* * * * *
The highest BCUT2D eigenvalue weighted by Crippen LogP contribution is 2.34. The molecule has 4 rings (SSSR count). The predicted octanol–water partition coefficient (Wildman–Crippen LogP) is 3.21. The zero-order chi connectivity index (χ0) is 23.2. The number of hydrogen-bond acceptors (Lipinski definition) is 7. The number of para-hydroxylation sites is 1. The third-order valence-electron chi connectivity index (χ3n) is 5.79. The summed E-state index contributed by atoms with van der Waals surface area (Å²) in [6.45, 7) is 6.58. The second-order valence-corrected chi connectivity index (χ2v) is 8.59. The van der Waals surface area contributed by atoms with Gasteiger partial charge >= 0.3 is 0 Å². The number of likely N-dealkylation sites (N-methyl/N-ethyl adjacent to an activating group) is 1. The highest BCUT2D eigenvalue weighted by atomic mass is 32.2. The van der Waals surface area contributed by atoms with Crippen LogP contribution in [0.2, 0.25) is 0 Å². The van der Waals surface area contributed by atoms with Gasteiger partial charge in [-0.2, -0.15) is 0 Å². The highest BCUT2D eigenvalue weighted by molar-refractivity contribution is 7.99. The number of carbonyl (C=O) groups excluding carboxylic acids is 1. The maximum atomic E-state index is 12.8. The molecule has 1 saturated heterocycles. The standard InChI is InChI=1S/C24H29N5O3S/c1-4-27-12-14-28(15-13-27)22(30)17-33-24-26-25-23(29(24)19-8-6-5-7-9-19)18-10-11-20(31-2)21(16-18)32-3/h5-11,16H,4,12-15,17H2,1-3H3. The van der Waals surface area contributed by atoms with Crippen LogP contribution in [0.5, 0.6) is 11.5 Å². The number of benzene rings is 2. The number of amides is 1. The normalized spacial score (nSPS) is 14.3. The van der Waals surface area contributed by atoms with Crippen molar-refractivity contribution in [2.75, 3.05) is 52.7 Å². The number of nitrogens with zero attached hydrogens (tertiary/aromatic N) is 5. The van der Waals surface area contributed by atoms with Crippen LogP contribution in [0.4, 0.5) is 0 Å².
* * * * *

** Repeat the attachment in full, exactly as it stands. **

The highest BCUT2D eigenvalue weighted by Crippen LogP contribution is 2.34. The molecule has 4 rings (SSSR count). The predicted octanol–water partition coefficient (Wildman–Crippen LogP) is 3.21. The zero-order chi connectivity index (χ0) is 23.2. The number of hydrogen-bond acceptors (Lipinski definition) is 7. The number of para-hydroxylation sites is 1. The third-order valence-electron chi connectivity index (χ3n) is 5.79. The summed E-state index contributed by atoms with van der Waals surface area (Å²) in [6.45, 7) is 6.58. The second-order valence-corrected chi connectivity index (χ2v) is 8.59. The van der Waals surface area contributed by atoms with Gasteiger partial charge >= 0.3 is 0 Å². The number of likely N-dealkylation sites (N-methyl/N-ethyl adjacent to an activating group) is 1. The highest BCUT2D eigenvalue weighted by atomic mass is 32.2. The van der Waals surface area contributed by atoms with Crippen LogP contribution in [0.2, 0.25) is 0 Å². The van der Waals surface area contributed by atoms with Gasteiger partial charge in [-0.2, -0.15) is 0 Å². The highest BCUT2D eigenvalue weighted by molar-refractivity contribution is 7.99. The number of carbonyl (C=O) groups excluding carboxylic acids is 1. The maximum atomic E-state index is 12.8. The molecule has 1 saturated heterocycles. The standard InChI is InChI=1S/C24H29N5O3S/c1-4-27-12-14-28(15-13-27)22(30)17-33-24-26-25-23(29(24)19-8-6-5-7-9-19)18-10-11-20(31-2)21(16-18)32-3/h5-11,16H,4,12-15,17H2,1-3H3. The van der Waals surface area contributed by atoms with Crippen LogP contribution in [0.5, 0.6) is 11.5 Å². The number of benzene rings is 2. The number of amides is 1. The normalized spacial score (nSPS) is 14.3. The van der Waals surface area contributed by atoms with Crippen molar-refractivity contribution in [2.75, 3.05) is 52.7 Å². The number of nitrogens with zero attached hydrogens (tertiary/aromatic N) is 5. The van der Waals surface area contributed by atoms with Crippen LogP contribution in [0.4, 0.5) is 0 Å².